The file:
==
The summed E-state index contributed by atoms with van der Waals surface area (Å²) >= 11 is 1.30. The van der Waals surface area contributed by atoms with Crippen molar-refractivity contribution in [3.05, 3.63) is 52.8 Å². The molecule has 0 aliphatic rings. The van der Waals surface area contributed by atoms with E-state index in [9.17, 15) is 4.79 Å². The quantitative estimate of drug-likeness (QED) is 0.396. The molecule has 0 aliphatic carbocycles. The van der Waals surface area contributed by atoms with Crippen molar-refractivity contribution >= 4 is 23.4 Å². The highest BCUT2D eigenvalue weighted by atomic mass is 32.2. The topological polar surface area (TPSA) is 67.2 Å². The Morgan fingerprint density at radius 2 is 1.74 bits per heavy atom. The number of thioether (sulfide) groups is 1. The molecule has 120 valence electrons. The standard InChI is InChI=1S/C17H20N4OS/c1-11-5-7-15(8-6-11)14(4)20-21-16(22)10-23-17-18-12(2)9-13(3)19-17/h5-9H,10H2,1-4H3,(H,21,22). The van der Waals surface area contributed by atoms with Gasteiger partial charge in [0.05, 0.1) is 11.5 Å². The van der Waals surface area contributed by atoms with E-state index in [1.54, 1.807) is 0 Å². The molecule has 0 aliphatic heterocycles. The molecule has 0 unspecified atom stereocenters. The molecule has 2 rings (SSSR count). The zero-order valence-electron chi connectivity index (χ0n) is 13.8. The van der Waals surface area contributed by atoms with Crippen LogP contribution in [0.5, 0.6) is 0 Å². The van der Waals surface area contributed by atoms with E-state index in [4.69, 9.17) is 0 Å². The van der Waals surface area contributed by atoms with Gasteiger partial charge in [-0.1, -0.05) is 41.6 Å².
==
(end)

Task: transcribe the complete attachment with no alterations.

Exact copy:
The summed E-state index contributed by atoms with van der Waals surface area (Å²) >= 11 is 1.30. The van der Waals surface area contributed by atoms with Crippen molar-refractivity contribution in [3.05, 3.63) is 52.8 Å². The molecule has 0 aliphatic rings. The van der Waals surface area contributed by atoms with E-state index in [9.17, 15) is 4.79 Å². The quantitative estimate of drug-likeness (QED) is 0.396. The molecule has 0 aliphatic carbocycles. The van der Waals surface area contributed by atoms with Crippen molar-refractivity contribution >= 4 is 23.4 Å². The highest BCUT2D eigenvalue weighted by atomic mass is 32.2. The topological polar surface area (TPSA) is 67.2 Å². The Morgan fingerprint density at radius 2 is 1.74 bits per heavy atom. The number of thioether (sulfide) groups is 1. The molecule has 120 valence electrons. The standard InChI is InChI=1S/C17H20N4OS/c1-11-5-7-15(8-6-11)14(4)20-21-16(22)10-23-17-18-12(2)9-13(3)19-17/h5-9H,10H2,1-4H3,(H,21,22). The van der Waals surface area contributed by atoms with Gasteiger partial charge in [0.05, 0.1) is 11.5 Å². The van der Waals surface area contributed by atoms with E-state index in [1.54, 1.807) is 0 Å². The molecule has 0 aliphatic heterocycles. The molecule has 0 unspecified atom stereocenters. The molecule has 2 rings (SSSR count). The zero-order valence-electron chi connectivity index (χ0n) is 13.8. The van der Waals surface area contributed by atoms with Crippen LogP contribution in [0.5, 0.6) is 0 Å². The van der Waals surface area contributed by atoms with E-state index in [4.69, 9.17) is 0 Å². The van der Waals surface area contributed by atoms with Gasteiger partial charge in [-0.1, -0.05) is 41.6 Å².